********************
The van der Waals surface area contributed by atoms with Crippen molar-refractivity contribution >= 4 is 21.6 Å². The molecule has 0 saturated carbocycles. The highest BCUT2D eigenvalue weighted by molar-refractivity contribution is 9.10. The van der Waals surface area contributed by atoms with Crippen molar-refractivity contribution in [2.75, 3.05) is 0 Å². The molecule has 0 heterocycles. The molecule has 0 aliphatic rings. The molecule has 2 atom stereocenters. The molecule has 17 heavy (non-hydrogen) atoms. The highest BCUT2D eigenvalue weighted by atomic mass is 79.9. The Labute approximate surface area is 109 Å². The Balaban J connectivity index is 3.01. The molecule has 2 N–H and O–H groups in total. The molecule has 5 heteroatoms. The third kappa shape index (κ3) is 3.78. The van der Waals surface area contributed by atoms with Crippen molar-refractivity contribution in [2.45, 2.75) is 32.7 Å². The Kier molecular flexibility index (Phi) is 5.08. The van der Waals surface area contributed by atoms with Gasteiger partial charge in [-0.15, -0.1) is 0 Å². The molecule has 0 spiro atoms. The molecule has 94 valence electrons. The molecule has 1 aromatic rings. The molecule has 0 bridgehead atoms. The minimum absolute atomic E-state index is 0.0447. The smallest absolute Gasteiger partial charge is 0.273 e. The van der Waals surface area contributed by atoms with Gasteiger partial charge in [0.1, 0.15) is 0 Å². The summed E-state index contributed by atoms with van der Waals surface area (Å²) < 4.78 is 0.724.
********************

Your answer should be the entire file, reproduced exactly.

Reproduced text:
The van der Waals surface area contributed by atoms with Crippen molar-refractivity contribution >= 4 is 21.6 Å². The molecule has 0 saturated carbocycles. The highest BCUT2D eigenvalue weighted by molar-refractivity contribution is 9.10. The van der Waals surface area contributed by atoms with Crippen molar-refractivity contribution in [2.75, 3.05) is 0 Å². The molecule has 0 heterocycles. The molecule has 0 aliphatic rings. The molecule has 2 atom stereocenters. The molecule has 17 heavy (non-hydrogen) atoms. The highest BCUT2D eigenvalue weighted by atomic mass is 79.9. The Labute approximate surface area is 109 Å². The Balaban J connectivity index is 3.01. The molecule has 2 N–H and O–H groups in total. The molecule has 5 heteroatoms. The third kappa shape index (κ3) is 3.78. The van der Waals surface area contributed by atoms with Crippen molar-refractivity contribution in [2.45, 2.75) is 32.7 Å². The Kier molecular flexibility index (Phi) is 5.08. The van der Waals surface area contributed by atoms with Gasteiger partial charge in [-0.15, -0.1) is 0 Å². The molecule has 0 spiro atoms. The molecule has 94 valence electrons. The molecule has 1 aromatic rings. The molecule has 0 bridgehead atoms. The minimum absolute atomic E-state index is 0.0447. The smallest absolute Gasteiger partial charge is 0.273 e. The van der Waals surface area contributed by atoms with Gasteiger partial charge in [0.1, 0.15) is 0 Å². The summed E-state index contributed by atoms with van der Waals surface area (Å²) < 4.78 is 0.724.